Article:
I am Assistant Editor at The Adams Papers Editorial Project at the Massachusetts Historical Society. I received my B.A. with First Class Honours in History and my Ph.D. from the University of Stirling. Between 2014 and 2015, I was a Bernard and Irene Schwartz Fellow at the New-York Historical Society and Eugene Lang College of Liberal Arts at The New School.
My research focuses primarily on eighteenth- and early nineteenth-century political and cultural history. I am interested in the origins and development of the imperial crisis, particularly in New York City, and the continuity between colonial British and early America. I am also interested in the origins of American political practice, collective biography, print culture, sociability, friendship, and masculinity.
My previous research has focused on the origins of loyalism in New York. My dissertation, for example, looked at a group of future loyalists in New York City, then known as “the Friends to Liberty and Trade.” I argued that it was preexisting internal partisanship that influenced their allegiance in the early years of the American Revolution—not their support of Parliamentary measures or their opposition to the Continental Congress. Furthermore, my dissertation also offered a large-scale prosopographical analysis of some 10,000 New York-based loyalists, the largest to date.
I am currently developing my dissertation into a book. Focusing on New York City, this book manuscript offers a new interpretation of the coming of the Revolution. Like my dissertation, I emphasize the importance of partisanship in determining colonists’ allegiances. I have also started working on a second book-length project. It examines the impact of travel on political culture during the Founding Era, ca. 1774–1826.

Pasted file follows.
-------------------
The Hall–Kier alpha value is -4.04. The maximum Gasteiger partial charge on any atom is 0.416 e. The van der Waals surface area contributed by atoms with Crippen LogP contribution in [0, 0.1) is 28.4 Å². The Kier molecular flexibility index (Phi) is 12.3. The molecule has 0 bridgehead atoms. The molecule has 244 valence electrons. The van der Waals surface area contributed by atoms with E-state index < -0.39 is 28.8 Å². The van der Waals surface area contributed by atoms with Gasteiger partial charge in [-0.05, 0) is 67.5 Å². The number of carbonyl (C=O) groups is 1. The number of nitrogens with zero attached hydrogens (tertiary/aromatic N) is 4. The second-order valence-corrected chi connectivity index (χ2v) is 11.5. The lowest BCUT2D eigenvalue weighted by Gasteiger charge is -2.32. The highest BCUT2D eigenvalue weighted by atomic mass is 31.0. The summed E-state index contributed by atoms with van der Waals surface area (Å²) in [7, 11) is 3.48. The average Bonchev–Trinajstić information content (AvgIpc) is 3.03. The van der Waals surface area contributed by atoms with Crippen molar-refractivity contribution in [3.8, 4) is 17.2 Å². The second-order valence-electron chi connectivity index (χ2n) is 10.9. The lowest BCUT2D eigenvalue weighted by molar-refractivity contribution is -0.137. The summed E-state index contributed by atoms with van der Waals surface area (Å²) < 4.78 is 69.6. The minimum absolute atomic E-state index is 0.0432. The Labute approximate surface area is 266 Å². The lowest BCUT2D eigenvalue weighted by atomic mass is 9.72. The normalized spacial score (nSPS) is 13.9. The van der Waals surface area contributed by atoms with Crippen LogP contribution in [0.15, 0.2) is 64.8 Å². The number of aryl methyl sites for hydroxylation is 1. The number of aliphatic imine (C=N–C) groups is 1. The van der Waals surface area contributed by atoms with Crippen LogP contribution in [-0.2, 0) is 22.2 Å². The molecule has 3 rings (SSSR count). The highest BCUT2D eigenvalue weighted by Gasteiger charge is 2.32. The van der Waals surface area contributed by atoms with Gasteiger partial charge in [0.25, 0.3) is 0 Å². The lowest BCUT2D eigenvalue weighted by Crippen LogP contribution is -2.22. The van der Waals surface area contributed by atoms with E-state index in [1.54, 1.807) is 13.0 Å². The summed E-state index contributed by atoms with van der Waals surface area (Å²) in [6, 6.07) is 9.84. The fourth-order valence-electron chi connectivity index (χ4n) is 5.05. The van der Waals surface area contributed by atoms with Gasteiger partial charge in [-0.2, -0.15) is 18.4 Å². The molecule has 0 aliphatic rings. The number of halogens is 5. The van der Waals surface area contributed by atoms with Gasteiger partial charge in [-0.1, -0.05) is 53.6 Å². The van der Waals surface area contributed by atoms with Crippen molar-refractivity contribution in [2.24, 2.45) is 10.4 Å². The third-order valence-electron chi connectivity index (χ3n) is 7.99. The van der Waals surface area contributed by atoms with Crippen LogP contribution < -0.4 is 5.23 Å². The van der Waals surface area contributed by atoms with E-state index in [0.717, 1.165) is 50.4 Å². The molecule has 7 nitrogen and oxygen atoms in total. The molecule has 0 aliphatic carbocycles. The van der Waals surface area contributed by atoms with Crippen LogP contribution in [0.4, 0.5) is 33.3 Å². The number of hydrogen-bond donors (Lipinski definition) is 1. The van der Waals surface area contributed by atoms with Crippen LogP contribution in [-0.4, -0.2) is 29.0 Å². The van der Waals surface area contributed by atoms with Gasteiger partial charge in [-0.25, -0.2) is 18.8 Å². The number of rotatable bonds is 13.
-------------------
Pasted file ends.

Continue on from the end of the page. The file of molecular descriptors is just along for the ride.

I have published articles in Early American Studies, New York History, and the Long Island History Journal and I have presented at regional and international conferences in Canada, Great Britain, and the United States. My research has been generously supported by various organizations and institutions, including the Royal Historical Society, the British Library, The Huntington Library, the David Library of the American Revolution, the New York State Archives and the New York State Library, and the New-York Historical Society.
In addition to The Junto, I write for Borealia, a popular group blog on early Canadian history, I have contributed to The JuntoCast, Loyalist Trails, and various public history projects with the National Library of Scotland, working on mini-documentaries and exhibitions. In 2015, I was interviewed on BBC Radio 5 Live, where I discussed the Declaration of Independence and the history of New York City. I have taught at The New School, the University of Edinburgh, the University of Glasgow, and the University of Stirling. Finally, between 2010 and 2014, I was a Research Assistant at The Papers of Francis Bernard.